The solution was Instagram Stories, a way of quickly sharing videos and pictures that disappear after 24 hours. It was dubbed a Snapchat copy by almost everyone who used it, because it seemed to copy Snapchat’s ideas about video messaging with a select group of friends. But even though Snapchat does that, the differences between the two are deep. Where Snapchat is so hard to use that it assumes a highly motivated user, Stories was a new feature introduced to audiences that hadn’t explicitly asked for it. It had to work without explanation. That user-friendliness paid off almost immediately: Within just a couple weeks of launch, over 100 million of Instagram’s users were on Stories everyday. Which was surprising. After all, Instagram had taken its core app, one of the simplest interfaces on the planet, and jammed an entirely different product into it. What could have been a nightmare of complexity instead was surprisingly easy to understand. That this happened at all comes down the power of tiny details.
Different Space Means Different Rules
Instagram revolves around the story feed—a stream of images and captions that users scroll past. In the very earliest days of designing Stories, Instagram toyed with putting them directly in the Instagram feed—a seemingly obvious solution that nonetheless created problems. The feed had become a permanent, carefully curated log of daily highlights. You couldn’t expect people to behave more freely in Stories, if they didn’t know that it wasn’t part of the Instagram they already knew. “It was important to have a different space with different rules,” says Stein, who oversaw a design team that included Christine Choi and Joshua Dickens.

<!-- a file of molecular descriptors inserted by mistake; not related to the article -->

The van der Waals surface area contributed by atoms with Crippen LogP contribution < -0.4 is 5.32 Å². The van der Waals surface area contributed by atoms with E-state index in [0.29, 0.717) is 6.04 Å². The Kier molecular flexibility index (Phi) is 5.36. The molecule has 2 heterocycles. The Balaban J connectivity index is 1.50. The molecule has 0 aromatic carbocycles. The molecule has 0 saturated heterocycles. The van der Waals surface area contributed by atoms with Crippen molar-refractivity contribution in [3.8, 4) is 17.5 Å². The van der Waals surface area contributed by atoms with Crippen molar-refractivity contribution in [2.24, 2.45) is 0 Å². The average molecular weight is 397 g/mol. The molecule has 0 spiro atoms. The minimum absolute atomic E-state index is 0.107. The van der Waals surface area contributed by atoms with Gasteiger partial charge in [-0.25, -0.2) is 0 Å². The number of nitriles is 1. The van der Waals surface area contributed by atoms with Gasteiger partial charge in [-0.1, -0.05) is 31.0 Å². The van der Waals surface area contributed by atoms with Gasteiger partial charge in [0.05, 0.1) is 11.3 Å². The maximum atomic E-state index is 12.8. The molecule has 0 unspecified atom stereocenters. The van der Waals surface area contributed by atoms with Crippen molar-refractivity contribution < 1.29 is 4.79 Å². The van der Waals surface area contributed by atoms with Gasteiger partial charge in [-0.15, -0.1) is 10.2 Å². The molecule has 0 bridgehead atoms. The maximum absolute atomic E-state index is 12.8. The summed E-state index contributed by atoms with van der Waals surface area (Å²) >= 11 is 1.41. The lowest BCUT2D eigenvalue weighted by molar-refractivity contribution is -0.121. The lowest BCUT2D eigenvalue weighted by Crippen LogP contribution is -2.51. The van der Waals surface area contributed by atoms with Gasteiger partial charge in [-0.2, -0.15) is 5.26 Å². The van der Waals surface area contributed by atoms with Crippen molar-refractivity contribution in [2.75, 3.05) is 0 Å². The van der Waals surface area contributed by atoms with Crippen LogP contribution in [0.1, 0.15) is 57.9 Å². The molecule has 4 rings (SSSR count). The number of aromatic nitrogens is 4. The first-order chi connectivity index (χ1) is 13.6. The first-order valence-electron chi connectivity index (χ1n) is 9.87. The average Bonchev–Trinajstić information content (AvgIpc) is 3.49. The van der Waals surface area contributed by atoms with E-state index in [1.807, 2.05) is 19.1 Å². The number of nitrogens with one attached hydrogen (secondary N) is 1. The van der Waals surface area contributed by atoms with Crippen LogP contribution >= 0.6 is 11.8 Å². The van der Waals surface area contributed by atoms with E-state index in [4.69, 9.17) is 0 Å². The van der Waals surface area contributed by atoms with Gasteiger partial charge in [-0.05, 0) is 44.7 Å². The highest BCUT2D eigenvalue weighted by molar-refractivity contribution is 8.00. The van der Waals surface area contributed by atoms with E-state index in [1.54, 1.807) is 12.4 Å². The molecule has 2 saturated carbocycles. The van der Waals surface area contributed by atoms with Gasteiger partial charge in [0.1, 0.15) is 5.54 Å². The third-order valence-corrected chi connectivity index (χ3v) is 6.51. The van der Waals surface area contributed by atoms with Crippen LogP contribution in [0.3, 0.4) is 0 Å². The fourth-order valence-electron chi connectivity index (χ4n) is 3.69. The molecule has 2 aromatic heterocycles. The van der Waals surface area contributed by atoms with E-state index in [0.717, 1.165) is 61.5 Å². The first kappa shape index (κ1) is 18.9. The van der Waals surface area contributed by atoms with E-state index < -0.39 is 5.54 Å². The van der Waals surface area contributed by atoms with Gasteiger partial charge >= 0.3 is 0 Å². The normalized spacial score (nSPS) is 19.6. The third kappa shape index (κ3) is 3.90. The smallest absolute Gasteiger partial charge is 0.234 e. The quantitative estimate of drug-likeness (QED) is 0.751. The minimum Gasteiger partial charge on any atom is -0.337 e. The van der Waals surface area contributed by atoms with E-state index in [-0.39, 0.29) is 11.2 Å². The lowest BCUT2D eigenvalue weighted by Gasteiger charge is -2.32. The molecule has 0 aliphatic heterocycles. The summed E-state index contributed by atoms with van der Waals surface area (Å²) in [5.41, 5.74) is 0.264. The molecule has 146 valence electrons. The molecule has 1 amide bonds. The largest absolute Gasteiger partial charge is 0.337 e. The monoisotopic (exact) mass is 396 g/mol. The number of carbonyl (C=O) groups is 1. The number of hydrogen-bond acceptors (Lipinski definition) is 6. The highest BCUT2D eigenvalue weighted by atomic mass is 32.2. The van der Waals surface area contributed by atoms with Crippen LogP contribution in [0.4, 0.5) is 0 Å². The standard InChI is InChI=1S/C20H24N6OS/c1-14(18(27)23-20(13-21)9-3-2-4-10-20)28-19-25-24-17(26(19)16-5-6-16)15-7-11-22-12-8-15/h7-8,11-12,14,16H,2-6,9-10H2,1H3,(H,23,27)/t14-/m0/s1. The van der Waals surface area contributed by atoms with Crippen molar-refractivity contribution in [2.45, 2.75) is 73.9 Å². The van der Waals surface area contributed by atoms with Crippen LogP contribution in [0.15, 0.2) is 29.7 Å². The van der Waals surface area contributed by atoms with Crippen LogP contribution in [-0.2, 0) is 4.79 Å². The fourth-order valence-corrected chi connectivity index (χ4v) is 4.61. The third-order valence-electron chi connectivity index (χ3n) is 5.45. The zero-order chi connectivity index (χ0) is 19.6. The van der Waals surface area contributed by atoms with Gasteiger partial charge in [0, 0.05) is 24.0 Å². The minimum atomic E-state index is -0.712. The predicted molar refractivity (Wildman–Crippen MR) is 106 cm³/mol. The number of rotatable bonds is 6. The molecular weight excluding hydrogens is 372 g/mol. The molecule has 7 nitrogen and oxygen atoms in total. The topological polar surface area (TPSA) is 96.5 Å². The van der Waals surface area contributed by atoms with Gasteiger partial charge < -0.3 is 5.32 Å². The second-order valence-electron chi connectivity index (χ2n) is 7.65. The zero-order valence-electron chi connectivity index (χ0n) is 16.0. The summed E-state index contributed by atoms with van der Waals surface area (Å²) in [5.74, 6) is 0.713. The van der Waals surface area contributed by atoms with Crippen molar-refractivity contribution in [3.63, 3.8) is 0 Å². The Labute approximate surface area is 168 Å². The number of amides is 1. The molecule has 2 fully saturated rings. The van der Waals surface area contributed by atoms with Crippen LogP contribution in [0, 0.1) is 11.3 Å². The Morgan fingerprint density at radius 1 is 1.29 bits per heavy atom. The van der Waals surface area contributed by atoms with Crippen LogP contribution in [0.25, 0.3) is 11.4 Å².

Those rules, ultimately, flowed from the idea that Stories would have to have different incentives and feedback loops if it was going to nudge people into sharing things without overthinking them. And so, Stories came to occupy its own real estate atop the feed—separated and self-contained, visible as a tappable row of profile icons.